Respect Towards Saudi Culture

Heroes Remember

Respect Towards Saudi Culture

Transcript
Interviewer: What do you remember about Riyadh when you first arrived? Very hot, it was extremely hot. The first thing that hit us, we landed in Riyadh late in the afternoon and, I don't know what it is in Celsius but it was 135 degrees Fahrenheit on the tarmac and it was climbing out of an air conditioned airplane into a 135 degree temperature was just like stepping into a furnace. And extremely, extremely hot, even at night it was September and it was still very hot at night. And you had a tendency to go from an air conditioned airplane to an air conditioned bus to an air conditioned room and spent very little time outside in the daytime. We did, on our off time, which was very limited, we did get a chance to get downtown Riyadh a number of times and it's an amazing place. The culture was so different than what we are used to. Very well known that ladies wear the veil, wear the full black abaya, they walk to the right and they walk to the rear, they don't drive cars, they don't do those type of things. Totally different than our culture. An issue with the female members of our crews, they're 100 percent our equal on the airplane as they should be, they're 100 percent equal in our country and when you go there they can't drive downtown, and they, 135 degrees and they can't wear shorts, because it's just not allowed. They have to wear the full abaya and... Interviewer: So they also had to wear the veil... The full veil and the full black, they call it an abaya comes all the ways down to your ankles, they're not allowed to show any, pardon the expression, show any skin, including on the lower part of the leg and the ankle they have to be totally covered. A lot of adjustment for the female members, a lot more so than it would be for the male members, because we would be downtown in shorts and t-shirts, and it's not allowed for them. Interviewer: And was that just when they were out in public? Yes, when we were on the base, we were staying at a place called Escon Village which was about 40 miles outside Riyadh itself, and we were bused back and forth obviously when we were flying or when we were allowed to go downtown. Once, when we were on Escon Village it was all coalition forces and it was the Western rules, if you will, that applied. But off base we were expected to honour their culture and follow their rules which we did. As I say it was probably a lot easier for the male members than it was for the female, and understandably so. Interviewer: You mention the restrictions that the female crew members had. Did you as male crew members have any? Not as far as dress was concerned. The religious police, what they call religious police in Saudi Arabia are constantly on the street and if you are doing anything wrong you can fully expect to get the end of a bamboo cane across your body somewhere whether you're male or female and they do, that's their culture. Smoking on the street is allowed but, you know, where do you do it and when do you do it, type of thing. Of course there's no alcohol in Saudi Arabia so is that a restriction, to some it's quite a restriction, but no alcohol allowed in Saudi but I would have to say that we were pretty much not restricted in that regard. A lot of respect for the Saudi culture you know it's their culture, it's their belief and you have to respect that but they're tremendously honest. I believe there's twelve prayer calls a day, I believe its twelve, there's quite a number, and you will hear, you will hear it over all the loud speakers and all the shop keepers leave their store and go out in the street and face the east and kneel and pray. They don't lock their stores when they are going out to do that and they will have millions of dollars worth of gold and other jewellery in their stores and leave it unlocked and leave us Westerners in there walking around. So honest they wouldn't think of anybody stealing any of this stuff and they treated us the same as they would their own they just go do their prayers and come back in and if you wanted to buy something, hopefully you're still there and willing to buy. It was amazing to see that type of honesty expected in people. Now of course if you are caught stealing in Saudi Arabia you lose your hand, so pretty good incentive not to, not to steal but, a different culture.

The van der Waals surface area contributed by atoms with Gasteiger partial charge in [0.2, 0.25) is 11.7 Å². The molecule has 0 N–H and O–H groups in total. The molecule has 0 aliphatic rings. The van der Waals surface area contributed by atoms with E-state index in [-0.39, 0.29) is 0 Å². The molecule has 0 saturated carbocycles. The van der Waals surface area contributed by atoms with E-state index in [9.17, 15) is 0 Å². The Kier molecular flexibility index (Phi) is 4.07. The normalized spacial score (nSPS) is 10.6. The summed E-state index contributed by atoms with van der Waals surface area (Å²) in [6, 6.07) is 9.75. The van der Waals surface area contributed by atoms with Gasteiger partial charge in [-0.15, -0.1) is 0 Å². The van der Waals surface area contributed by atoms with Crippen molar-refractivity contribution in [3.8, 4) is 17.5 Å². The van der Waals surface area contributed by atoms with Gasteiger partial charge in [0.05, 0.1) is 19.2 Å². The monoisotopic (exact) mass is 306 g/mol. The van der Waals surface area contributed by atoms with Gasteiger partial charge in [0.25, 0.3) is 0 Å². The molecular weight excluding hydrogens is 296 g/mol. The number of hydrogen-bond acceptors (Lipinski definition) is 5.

Description

Mr. Johnston recalls his memories of Riyadh, Saudi Arabia. He describes the customs and social intricacies they were expected to respect and follow, and how they were much more extreme for servicewomen.

Alonzo Johnston

Mr. Johnston first served with the HSR cadets in Sussex, NB, and joined the regular forces before finishing high school. He joined the air force, but transferred to the navy after his trade as a data processor was closed and contracted out to civilians. In 1981, Mr. Johnston returned to the air force as an air weapons controller, commissioned from navy ranks. After a promotion, Mr. Johnston was posted in Bangor, then Oklahoma with a joint Canadian/American AWACS force. This force was eventually posted in Saudi Arabia during the Gulf War, where Mr. Johnston served as a mission control commander on Northern Watch and Provide Comfort missions. In 1996, Mr. Johnston was reassigned to North Bay, Ontario, where he remained until his retirement in 2002.

Meta Data
Medium:
Video
Owner:
Veterans Affairs Canada
Duration:
05:28
Person Interviewed:
Alonzo Johnston
War, Conflict or Mission:
Canadian Armed Forces
Location/Theatre:
Saudi Arabia
Branch:
Air Force
Rank:
Major

Copyright / Permission to Reproduce

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